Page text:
Probably trolling. Creationists don't usually feel a need to hide their identity, because they think *they're* the ones with sane views.

Re:More Evidence... (3, Insightful)

pnewhook (788591) | more than 2 years ago | (#39580849)

Feathers exist for the purpose of flying. (snip) If evolution is real, then feathers evolved for flying.

Ostrich, emu, penguin...

How do you reconcile that feathers would have come about BEFORE the creature was even close to capable of flying?

Same reason some modern birds have feathers but cannot fly. Same reason whales and snakes have hip bones.

Re:More Evidence... (1)

cellocgw (617879) | more than 2 years ago | (#39587379)

Feathers exist for the purpose of flying. (snip) If evolution is real, then feathers evolved for flying.

Ostrich, emu, penguin...
Penguins most certainly do fly. They just do it underwater. That said, don't confuse present-day usage with the twisted paths evolution has followed to get here.

Re:More Evidence... (0)

Anonymous Coward | more than 2 years ago | (#39581205)

Don't you people realize you are being trolled by the OP?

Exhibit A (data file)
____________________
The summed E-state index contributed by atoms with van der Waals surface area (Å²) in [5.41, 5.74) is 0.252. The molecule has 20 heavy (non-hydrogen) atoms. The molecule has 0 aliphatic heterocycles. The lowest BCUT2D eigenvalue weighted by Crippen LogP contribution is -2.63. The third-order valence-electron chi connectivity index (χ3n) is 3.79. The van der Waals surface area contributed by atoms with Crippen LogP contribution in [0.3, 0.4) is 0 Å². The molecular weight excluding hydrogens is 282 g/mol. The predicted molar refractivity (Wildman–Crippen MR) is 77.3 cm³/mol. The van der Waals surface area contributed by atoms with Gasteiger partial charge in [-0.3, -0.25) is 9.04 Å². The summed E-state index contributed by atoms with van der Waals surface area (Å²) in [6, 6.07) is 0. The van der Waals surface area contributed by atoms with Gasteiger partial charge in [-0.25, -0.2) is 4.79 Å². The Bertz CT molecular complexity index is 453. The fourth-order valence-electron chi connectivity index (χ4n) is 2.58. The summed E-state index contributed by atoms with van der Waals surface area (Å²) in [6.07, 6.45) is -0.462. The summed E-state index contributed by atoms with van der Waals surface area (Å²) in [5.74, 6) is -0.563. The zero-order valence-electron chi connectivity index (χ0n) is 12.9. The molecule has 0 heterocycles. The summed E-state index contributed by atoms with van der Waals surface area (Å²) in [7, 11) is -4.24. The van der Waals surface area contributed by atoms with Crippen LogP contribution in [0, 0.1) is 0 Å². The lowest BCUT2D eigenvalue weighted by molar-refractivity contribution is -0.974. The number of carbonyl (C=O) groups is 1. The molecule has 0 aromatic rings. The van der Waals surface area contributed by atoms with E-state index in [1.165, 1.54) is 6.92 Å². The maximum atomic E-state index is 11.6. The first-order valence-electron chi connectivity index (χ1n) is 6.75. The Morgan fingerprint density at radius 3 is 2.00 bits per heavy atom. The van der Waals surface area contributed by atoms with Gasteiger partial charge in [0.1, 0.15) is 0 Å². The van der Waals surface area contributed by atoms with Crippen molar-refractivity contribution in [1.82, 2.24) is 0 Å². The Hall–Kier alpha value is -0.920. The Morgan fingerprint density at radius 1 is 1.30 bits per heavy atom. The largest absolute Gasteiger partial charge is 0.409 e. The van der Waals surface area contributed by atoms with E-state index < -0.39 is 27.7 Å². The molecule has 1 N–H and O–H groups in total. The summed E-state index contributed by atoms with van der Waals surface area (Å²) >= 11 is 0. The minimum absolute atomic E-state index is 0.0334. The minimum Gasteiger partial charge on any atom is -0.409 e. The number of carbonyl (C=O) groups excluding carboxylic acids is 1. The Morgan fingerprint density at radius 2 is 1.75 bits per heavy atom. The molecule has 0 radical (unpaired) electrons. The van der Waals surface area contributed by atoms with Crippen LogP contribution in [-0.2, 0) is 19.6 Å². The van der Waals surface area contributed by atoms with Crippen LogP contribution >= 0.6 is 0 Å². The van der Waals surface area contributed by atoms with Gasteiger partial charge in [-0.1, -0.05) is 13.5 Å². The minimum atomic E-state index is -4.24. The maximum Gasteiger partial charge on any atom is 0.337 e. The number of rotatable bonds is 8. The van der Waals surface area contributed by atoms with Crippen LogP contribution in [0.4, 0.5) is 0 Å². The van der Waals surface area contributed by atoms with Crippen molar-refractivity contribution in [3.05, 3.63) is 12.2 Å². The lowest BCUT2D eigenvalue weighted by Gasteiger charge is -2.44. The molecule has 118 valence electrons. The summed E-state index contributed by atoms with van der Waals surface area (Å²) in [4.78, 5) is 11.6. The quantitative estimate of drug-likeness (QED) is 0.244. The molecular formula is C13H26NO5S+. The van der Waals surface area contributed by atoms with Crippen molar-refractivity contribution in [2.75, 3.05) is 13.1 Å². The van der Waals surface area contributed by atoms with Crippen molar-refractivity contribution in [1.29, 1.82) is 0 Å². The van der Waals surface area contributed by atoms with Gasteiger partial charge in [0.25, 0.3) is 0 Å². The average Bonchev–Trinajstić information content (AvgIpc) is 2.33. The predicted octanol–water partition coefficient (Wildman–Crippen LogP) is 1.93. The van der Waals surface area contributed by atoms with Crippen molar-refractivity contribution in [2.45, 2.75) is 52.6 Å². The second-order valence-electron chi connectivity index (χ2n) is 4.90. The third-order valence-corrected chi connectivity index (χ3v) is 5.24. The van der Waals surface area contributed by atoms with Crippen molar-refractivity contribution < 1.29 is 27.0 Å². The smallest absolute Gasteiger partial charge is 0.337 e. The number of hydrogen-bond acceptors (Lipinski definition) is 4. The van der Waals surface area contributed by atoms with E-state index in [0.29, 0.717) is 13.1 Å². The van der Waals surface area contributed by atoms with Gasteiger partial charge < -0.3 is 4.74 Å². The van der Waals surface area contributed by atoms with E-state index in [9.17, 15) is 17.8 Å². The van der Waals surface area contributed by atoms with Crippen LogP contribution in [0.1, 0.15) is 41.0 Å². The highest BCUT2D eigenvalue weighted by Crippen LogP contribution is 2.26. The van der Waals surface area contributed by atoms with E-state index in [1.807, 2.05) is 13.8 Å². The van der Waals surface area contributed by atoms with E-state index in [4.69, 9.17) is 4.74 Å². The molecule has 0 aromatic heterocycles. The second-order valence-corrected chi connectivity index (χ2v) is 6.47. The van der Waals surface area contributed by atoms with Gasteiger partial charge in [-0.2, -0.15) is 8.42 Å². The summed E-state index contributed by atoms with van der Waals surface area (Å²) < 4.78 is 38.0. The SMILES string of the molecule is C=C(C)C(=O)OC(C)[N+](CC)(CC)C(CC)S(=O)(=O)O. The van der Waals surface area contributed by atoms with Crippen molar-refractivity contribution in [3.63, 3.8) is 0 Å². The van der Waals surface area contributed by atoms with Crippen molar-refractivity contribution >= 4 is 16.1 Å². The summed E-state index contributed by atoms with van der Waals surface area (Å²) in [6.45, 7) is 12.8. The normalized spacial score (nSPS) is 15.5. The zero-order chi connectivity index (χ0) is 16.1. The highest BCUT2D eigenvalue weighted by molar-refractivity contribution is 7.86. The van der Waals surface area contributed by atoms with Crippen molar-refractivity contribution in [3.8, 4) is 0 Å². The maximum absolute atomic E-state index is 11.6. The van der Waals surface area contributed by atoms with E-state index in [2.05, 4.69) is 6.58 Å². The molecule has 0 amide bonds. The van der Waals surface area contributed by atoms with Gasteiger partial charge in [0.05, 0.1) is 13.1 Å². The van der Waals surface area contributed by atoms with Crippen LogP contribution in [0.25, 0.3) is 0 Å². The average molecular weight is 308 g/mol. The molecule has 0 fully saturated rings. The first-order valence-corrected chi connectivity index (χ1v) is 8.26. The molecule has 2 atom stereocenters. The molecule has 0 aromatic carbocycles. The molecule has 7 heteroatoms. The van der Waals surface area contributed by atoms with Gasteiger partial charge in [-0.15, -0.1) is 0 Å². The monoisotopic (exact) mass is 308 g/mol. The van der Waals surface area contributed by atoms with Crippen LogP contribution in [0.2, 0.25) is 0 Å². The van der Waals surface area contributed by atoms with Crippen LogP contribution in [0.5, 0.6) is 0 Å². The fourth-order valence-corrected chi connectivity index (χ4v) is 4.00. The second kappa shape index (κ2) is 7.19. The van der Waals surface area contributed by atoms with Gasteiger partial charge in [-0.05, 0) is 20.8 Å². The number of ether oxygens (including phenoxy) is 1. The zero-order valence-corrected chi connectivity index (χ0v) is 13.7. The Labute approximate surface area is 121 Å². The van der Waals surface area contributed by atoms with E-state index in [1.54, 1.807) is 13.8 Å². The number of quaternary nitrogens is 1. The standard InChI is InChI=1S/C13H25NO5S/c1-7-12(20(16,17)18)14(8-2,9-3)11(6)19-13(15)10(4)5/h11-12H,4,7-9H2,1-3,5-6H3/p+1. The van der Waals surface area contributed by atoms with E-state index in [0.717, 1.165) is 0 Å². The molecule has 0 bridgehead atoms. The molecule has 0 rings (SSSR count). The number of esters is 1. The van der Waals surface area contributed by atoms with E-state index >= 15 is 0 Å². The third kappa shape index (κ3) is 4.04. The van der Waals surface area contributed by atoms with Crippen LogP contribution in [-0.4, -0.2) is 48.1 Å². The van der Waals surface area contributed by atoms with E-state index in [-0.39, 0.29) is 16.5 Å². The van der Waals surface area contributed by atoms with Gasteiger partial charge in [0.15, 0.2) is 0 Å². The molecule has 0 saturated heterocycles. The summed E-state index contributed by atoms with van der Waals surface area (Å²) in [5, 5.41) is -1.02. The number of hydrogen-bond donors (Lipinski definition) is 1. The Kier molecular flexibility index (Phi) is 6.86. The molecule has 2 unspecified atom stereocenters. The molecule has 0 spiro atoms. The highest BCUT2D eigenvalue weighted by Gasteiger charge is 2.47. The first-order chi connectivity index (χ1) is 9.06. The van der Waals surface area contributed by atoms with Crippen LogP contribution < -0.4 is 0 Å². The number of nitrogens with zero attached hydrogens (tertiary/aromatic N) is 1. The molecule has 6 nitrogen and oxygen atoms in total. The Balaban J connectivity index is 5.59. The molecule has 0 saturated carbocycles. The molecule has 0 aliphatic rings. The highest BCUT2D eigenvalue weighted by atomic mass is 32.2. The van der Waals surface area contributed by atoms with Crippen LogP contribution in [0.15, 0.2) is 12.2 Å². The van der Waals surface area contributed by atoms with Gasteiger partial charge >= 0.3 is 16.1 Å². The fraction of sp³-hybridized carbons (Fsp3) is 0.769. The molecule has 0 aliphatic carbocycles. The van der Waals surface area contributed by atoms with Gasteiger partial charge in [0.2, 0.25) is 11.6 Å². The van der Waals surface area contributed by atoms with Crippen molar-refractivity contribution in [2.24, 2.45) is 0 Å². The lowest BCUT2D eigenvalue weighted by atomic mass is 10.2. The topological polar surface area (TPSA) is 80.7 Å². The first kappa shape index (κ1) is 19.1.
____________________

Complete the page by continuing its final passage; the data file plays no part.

I have studied tonnnns of literature on both the Evolutionist and Creationist side, I have tons of very educated friends on both sides as well. NO Creationist I know of believes the retarded shit that the OP posted. Posts like this are done for the sole purpose of giving a totally incorrect impression of what creationists believe (probably because the Evolutionist that posted it has no clue regarding the data and, more importantly, the interpretation of the data that the Creationists have mused upon to come to their conclusions).

Disclaimer:
Though I have studied information on both sides, I adhere to the dogmatic interpretations of neither camp because BOTH sides require an immense amount of faith in the sense that their conjectures are based upon very one sided foundations. For example, read 'Origins' by DeGrasse and Goldsmith as well as 'The Genesis Flood' by whatever his name was- make it a point to underline every paragraph that bases its conclusion upon conjecture, inference, and assumptions, and you will find that in EITHER book you are going to need a whole lot of pens to finish. All of that being said, I feel pity for the OP for having nothing better to do with his time and mental abilities than to post some nonsense that they do not believe themselves. Immaturity knows no age.

Re:More Evidence... (1)

Anonymous Coward | more than 2 years ago | (#39581381)

If evolution is real, then feathers evolved for flying.

Tell that to the emu and the kiwi, you insensitive clod.

Re:More Evidence... (1)

David Gerard (12369) | more than 2 years ago | (#39582503)

There is a polite refutation [rationalwiki.org] to a whole string of stupid creationist arguments on RationalWiki.

Re:More Evidence... (0)

Anonymous Coward | more than 2 years ago | (#39583939)